And at the end of the day, while "Read and change ALL your data on the websites you visit" does sound ominous, it does allow 1Password to save and fill login credentials without you having to dump them on the system clipboard. And we run a sustainable business rather than selling out, selling you, or accepting money from investors or advertisers. Hopefully this helps you get a better sense of how we roll, but be sure to let me know if you have any questions! :)

  • I want to thank both of you, brenty and Jamie, for taking the time to answer my question/concern. You're absolutely right about trust. Customers like me already decided to trust AgileBits with the 1Password program enough to purchase it and use it to store our sensitive data. If there was some way to summarize what you just said in your response to me and put that in the popup that shows up when installing the chrome extension (better than the existing "all data" line), that would probably satiate people like me who tend to obsess over minor details ;) Unfortunately, I don't have a suggestion as I think it is a challenging task to condense what you wrote into a 'one-liner,' but you can always point customers like me who raise this concern over to this post for reference.

    I went ahead and installed the extension to Chrome and retried to login to my account on the CREDO mobile website and it works, but is kind of intermittent. I see the browser flash quickly a couple or few times to try to fill in the username and password fields. Sometimes it works and sometimes it doesn't, but if I play with the mac 'Command Key' + '\' keystroke, I can eventually get it to work. I also spoke to and submitted feedback to CREDO about this so that they can address this on their end, if possible, although the customer support person I spoke to was quite resistant to my concerns. They claim they force users to physically type in each character of the password for higher security, but in my opinion, it forces people to create shorter dictionary passwords that are actually more insecure, not to mention a barrier to people who have disabilities who are either unable to type or have difficulty typing.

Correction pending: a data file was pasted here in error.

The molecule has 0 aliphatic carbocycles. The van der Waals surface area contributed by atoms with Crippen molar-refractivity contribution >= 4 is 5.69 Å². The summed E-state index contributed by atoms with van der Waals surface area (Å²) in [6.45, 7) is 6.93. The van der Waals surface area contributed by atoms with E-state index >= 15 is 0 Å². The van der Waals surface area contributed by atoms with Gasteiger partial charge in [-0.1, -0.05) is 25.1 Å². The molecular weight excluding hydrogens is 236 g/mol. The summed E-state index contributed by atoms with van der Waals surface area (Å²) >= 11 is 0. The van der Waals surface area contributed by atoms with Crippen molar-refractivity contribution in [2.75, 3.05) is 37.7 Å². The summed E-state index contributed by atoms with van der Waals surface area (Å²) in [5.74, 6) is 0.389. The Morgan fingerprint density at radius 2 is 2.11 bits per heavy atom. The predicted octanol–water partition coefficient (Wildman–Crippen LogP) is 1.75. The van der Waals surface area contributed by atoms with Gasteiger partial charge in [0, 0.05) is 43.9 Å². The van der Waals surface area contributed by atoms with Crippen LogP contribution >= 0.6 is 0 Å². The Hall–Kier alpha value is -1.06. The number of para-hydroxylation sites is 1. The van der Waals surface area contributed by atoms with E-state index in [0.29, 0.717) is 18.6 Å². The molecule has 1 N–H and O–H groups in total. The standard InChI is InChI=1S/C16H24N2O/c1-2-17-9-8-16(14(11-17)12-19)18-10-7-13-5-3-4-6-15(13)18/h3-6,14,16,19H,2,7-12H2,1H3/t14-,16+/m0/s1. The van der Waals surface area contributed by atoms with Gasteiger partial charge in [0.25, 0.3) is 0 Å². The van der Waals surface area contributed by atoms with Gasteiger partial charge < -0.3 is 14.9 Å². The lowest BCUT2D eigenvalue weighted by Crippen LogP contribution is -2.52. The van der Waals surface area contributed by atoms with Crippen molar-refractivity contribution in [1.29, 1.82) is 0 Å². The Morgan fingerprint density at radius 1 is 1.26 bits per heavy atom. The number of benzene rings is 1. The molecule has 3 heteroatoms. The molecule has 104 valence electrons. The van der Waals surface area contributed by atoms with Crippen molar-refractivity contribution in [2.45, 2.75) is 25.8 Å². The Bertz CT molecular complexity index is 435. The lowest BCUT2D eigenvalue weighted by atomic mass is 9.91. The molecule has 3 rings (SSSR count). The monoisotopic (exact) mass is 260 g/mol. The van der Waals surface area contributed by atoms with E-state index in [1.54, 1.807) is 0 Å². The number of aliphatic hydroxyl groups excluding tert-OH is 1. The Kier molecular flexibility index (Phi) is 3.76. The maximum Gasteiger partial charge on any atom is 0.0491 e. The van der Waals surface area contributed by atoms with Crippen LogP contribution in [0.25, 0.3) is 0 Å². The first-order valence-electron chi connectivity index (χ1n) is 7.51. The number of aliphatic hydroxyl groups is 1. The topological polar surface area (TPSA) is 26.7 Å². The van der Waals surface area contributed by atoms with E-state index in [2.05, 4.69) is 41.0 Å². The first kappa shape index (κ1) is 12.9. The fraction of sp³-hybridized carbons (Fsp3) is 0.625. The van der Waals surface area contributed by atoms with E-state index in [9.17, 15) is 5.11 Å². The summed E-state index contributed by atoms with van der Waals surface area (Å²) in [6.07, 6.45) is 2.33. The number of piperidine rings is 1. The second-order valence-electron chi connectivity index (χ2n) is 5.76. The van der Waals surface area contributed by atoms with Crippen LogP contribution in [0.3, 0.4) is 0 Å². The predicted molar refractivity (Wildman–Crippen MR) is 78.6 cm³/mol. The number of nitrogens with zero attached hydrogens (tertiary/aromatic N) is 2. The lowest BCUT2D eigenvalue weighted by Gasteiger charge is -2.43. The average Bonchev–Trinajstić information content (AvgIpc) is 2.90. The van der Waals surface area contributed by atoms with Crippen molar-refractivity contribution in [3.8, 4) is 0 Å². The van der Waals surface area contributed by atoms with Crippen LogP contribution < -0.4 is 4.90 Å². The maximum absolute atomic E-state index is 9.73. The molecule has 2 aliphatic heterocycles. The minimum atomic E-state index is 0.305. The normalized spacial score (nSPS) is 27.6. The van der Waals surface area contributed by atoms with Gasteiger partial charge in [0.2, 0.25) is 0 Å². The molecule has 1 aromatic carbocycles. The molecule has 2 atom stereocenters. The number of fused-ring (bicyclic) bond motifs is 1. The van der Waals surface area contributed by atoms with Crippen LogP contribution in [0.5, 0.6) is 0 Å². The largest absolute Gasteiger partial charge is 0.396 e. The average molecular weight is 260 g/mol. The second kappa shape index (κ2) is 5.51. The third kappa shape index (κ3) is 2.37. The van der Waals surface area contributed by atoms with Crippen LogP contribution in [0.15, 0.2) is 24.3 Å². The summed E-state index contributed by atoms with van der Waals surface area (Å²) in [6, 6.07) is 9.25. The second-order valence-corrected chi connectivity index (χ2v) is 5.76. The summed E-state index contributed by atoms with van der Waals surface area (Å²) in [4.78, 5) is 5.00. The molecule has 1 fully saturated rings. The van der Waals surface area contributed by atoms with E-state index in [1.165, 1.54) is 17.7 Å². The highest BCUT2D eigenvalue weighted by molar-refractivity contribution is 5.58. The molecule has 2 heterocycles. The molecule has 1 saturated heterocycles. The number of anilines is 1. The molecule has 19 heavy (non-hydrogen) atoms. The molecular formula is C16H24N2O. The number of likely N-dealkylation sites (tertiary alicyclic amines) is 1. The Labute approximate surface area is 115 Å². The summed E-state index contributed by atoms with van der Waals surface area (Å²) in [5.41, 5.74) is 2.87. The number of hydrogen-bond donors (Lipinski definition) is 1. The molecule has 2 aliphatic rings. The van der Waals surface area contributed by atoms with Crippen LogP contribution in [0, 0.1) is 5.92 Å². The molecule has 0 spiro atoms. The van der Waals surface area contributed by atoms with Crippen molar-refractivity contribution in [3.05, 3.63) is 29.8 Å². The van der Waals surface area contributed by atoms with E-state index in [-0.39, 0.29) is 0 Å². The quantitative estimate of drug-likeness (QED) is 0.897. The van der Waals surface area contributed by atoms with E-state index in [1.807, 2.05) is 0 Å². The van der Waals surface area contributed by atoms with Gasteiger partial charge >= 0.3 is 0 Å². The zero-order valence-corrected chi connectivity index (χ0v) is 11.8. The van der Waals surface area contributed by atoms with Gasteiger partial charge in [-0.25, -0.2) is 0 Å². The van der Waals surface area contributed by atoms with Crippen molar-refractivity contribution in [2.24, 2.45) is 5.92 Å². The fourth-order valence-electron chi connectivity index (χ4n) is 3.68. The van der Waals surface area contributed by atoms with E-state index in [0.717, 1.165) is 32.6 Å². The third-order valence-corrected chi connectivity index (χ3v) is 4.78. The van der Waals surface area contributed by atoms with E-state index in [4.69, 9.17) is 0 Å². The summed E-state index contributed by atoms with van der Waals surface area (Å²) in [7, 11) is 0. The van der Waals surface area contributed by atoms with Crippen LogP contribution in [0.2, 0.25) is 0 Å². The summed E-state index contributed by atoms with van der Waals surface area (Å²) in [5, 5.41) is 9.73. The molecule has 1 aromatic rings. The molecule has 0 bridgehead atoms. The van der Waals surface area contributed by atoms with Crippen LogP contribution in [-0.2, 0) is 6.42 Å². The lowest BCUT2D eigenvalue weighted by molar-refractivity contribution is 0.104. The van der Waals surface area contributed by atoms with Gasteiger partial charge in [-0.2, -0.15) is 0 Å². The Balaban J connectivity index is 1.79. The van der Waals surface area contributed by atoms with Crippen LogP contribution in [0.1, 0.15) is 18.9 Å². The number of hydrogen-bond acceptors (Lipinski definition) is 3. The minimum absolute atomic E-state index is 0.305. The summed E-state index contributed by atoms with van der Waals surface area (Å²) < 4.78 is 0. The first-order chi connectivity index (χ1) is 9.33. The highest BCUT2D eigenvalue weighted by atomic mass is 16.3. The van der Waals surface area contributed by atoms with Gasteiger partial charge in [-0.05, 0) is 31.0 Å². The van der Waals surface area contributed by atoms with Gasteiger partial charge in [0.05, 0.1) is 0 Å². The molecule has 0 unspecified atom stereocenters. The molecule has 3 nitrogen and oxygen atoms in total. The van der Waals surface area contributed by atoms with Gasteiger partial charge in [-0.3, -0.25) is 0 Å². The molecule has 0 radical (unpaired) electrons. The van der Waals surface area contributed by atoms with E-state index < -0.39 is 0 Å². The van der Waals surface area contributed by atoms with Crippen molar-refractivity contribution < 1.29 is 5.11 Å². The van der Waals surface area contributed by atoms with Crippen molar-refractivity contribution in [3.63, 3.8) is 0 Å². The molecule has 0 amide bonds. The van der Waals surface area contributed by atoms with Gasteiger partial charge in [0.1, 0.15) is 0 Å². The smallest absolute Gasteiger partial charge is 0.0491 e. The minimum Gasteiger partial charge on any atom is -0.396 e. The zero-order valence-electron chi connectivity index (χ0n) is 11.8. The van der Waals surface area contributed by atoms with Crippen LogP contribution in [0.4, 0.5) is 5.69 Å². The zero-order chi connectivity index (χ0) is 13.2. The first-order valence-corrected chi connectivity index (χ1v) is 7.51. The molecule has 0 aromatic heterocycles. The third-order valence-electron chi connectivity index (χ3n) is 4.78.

Thank you both for helping me on this issue,

  • jxpx777jxpx777 Code Wrangler 1Password Alumni

    it forces people to create shorter dictionary passwords that are actually more insecure, not to mention a barrier to people who have disabilities who are either unable to type or have difficulty typing.

    This is exactly right. A lot of these policies are well-intentioned, but they assume that a user is copy and pasting from a plain text file or an Excel spreadsheet or something like that. But even if that were the case, a longer, unique password stored in a plain text file is better than a password that is reused across multiple sites and these companies can't prevent the sticky note syndrome (writing password on a sticky note attached to the monitor or ""hidden"" under the keyboard…) or any of the other number of insecure things that people do.

    That's why one of our articles of faith at 1Password is that we have to make it easier to behave securely than insecurely, and the browser extension and keyboard shortcut serve a critical function in this effort.

  • jxpx777jxpx777 Code Wrangler 1Password Alumni

    Ah, I also wanted to mention that the browser extension plays a critical role in phishing protection as well. When 1Password asks the extension for the current URL and then looks for matches, it will only offer you Logins that match the site that's in your browser. It doesn't matter how very clever a phishing attack might be, 1Password will properly compare the site to your Logins and won't fill if the sites don't match. Even if you select a different Login from the Logins section, 1Password won't fill it into the current page; it will instead open the website that is listed in the Login and fill there, taking you back to safety.

    I know the prompt from Chrome is scary, but unfortunately we don't have any say over what Chrome shows the user about the extension's capabilities. I would love if they gave us a way to offer some explanatory text or link.

    Jamie Phelps
    Code Wrangler @ AgileBits
    Fort Worth, Texas

This discussion has been closed.